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Backup Disaster Stories
Today in ComputerWorld, you can read other people's backup disaster stories. Sometimes it's hard to get motivated by the fear of what might happen to your own data. That's when reading about the painful experience of others can be helpful.
From lightning bolts to technician mistakes, people are constantly finding out the hard way that their backup plan was not nearly bullet-proof enough. The expense of recreating data (or data of losing irreplaceable data) is the price you pay for not doing the preventative work you should have.
This story stimulated my Schadenfreude so much that I went looking for other bad news. How about this little note from Storage Magazine claiming that backups fail either 40% or 60% of the time, depending on which depressing estimate you care to believe.
Here's a fun little Australian story about the scramble to create backup data centers so that one not-so-reliable power grid doesn't delay welfare checks for the entire country. Again. I love the quote about the officials' feelings about how well the backup power they assumed they had paid for worked: "So to say that we were impressed at that moment with the services provided would be a massive overstatement."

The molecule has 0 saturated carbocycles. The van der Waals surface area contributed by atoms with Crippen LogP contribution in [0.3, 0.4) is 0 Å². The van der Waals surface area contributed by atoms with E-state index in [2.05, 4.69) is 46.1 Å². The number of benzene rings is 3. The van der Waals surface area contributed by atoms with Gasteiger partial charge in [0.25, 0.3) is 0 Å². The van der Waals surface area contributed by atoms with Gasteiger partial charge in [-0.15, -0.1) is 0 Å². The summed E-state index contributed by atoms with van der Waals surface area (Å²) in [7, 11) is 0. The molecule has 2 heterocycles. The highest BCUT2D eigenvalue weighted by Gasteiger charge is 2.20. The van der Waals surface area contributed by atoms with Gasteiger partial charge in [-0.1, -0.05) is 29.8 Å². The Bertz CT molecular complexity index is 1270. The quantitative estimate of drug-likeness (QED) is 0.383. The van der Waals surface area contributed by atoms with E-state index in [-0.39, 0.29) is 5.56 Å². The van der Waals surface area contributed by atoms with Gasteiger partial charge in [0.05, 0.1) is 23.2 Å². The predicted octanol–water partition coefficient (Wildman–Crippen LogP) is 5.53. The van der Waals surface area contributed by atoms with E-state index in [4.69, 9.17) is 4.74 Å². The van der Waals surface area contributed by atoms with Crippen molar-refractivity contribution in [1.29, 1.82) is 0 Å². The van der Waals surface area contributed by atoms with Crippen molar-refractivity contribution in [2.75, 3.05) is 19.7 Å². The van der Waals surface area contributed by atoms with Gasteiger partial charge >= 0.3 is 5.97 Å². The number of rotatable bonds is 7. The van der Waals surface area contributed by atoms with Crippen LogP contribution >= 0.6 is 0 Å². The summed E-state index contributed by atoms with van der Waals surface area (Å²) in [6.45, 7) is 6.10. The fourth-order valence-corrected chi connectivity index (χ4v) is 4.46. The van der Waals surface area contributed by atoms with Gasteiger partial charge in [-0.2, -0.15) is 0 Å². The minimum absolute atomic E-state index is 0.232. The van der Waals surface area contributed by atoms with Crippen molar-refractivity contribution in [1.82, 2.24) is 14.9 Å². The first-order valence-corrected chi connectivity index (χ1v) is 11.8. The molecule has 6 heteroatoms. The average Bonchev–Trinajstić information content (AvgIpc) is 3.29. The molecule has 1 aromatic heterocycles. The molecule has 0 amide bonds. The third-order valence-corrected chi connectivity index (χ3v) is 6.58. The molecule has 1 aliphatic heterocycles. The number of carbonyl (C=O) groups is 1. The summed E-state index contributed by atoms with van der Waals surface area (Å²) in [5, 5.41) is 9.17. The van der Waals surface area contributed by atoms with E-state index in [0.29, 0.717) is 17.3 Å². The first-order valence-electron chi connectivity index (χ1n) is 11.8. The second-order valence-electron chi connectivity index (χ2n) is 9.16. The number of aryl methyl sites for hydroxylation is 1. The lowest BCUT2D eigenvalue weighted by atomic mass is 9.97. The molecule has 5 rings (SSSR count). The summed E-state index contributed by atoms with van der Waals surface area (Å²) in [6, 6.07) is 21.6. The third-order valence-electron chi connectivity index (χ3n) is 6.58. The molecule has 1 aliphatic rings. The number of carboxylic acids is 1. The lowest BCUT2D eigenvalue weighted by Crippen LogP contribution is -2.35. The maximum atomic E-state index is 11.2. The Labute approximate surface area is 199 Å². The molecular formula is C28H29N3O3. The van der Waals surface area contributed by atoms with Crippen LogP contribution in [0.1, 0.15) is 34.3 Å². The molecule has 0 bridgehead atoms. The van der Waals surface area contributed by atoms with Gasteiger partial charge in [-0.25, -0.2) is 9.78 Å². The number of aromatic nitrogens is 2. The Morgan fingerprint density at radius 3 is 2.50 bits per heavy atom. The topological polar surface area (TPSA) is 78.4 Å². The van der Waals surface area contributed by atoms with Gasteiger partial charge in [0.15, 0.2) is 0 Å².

And just to leave things on a positive note, here are some stories from Processor about solving backup problems. Of course, is it really a success story when you have to turn to a data recovery service when your hard drive and tape backup system fail simultaneously? Best quote from this episode: "You really have not planned for the worst case scenario unless you have a clear plan for data recovery, should everything else fail."
Why undelete utilities may fail just when you need them most!
October 17, 2006October
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